Does that make me vain? Maybe. And maybe it’s OK to like being a part of a Coop both because it’s better for my local and global community and because it makes for a nice narrative. I am aware of both the politics and the poetics of food. They are equally important to me. If you haven’t let yourself delight in the self-awareness of carefully selecting and weighing your peppers and then dropping them, one at a time, into your bag in the late afternoon, end-of-summer light, try it. Indulge in the idea of it. You’ll still be supporting farmers and local food. I promise.

 

 

Tomato Pie!

by Marykate Smith Despres, Salem Depot

Although I could happily slice and eat the heirloom tomatoes I got in my share this week just as they are, I always love an excuse to make pie. If you ordered pie crusts from the Coop last month, this savory, summer pie is worth pulling one out of the freezer.

If you don’t have a crust on hand, don’t worry! You can very quickly and easily make a savory pie crust by simply combining 1 cup of flour with 1/2 teaspoon salt, 1/4 cup of olive oil, and 1/4 cup of ice water and then pressing the mixture into an 9 inch pie plate. Stick it in the fridge for 15-20 minutes while gathering the rest of your ingredients, then score it and par bake for 10-15 minutes or until it begins to brown, but not crisp. I use this recipe for quiche and other savory pies when I have limited time and ingredients on hand and think the olive oil base (rather than butter) would be a great compliment to the tomatoes.

Remember the tomatoes?

This recipe is adapted from the Tomato-Parmesan Custard Pie recipe in Ron Silver and Jen Bervin’s Bubby’s Homamade Pies. The book, and all recipes therein, spring from the institution. If you can’t swing a trip to NYC to visit the Bubby’s, or if you simply prefer recreating these famous flavors in your own kitchen, I highly recommend the book.

 

But back to the pie. Besides the crust, you’ll need:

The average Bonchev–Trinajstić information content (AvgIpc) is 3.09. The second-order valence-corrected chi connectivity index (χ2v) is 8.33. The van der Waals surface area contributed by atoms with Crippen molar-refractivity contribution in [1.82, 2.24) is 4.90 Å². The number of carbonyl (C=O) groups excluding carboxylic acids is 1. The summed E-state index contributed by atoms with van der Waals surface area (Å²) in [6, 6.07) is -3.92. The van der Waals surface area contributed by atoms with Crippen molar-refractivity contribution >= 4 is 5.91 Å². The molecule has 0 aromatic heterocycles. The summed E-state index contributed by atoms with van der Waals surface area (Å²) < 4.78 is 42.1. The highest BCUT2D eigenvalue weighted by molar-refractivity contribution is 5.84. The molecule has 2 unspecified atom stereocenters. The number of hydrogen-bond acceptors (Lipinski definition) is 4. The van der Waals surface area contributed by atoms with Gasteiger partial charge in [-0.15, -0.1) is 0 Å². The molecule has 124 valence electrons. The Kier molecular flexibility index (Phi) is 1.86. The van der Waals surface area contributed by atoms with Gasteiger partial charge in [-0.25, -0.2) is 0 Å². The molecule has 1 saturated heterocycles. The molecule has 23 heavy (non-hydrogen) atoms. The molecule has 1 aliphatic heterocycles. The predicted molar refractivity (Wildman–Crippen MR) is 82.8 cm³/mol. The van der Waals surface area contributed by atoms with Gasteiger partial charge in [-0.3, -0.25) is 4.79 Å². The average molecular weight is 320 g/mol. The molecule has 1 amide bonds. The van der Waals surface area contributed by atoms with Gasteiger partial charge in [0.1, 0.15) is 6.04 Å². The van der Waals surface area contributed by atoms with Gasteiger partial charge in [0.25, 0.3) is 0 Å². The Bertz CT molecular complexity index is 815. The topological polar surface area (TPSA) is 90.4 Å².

3/4 cups heavy cream

1/4 cup buttermilk

2 large eggs

1 cup grated Parmesan cheese, divided

1 teaspoon salt

1/2 teaspoon freshly ground black pepper

pinch ground nutmeg

2 pounds tomatoes

 

Preheat the oven to 350.

Wisk liquids and eggs and add your spices and 3/4 cup of the Parmesan.

Cut tomatoes into 1/4 inch slices and layer in your crust (which you baked and cooled earlier), setting aside a few choice slices of tomato for the top. Add the custard mixture and then gently top with saved tomato slices and 1/4 cup of cheese.

Bake for about 40 minutes until the filling sets. Cool to room temperature, slice, and serve.

Simple Green Bean Salad

by Marykate Smith Despres, Salem Depot

When we get green beans in our share, I intentionally weigh them out and put them in my bag first. When I pick the bush beans from my garden, it’s the same thing. I cannot resist a fresh green bean. I try so hard to bring them all home, but most times, my mouth gets in the way.

If the green beans survive the two mile journey from the depot to my door, there is still a very good chance they will all be eaten raw. When I do cook fresh green beans, I barely cook them. This simple, cold green bean salad is perfect for maintaining the integrity of your green beans. The recipe is a loose one, as recipes learned in family’s kitchen tend to be.

 

All you’ll need is:

2 parts green beans to 1 part white onion (though if you are a big fan of raw onion, you may want to fiddle with this ratio)

a drizzle of good extra virgin olive oil

one crank each of coarse ground sea salt and black pepper

 

Blanch your beans. Be very careful not to overcook them. They should keep their crunch. Have a bowl of ice water ready. After you’ve drained and rinsed the beans, dump them in the ice water to ensure that they stop cooking quickly and completely.

Slice your onion. Long slices are best. You’ll want the slices to be as thick as the green beans, if not slightly wider.

Toss your onion and green beans together with the oil, salt and pepper. Refrigerate for at least an hour and serve cold.

Don’t be surprised if you find yourself making this salad every summer. It is the perfect snack or side on a hot day – the food equivalent to fresh squeezed lemonade.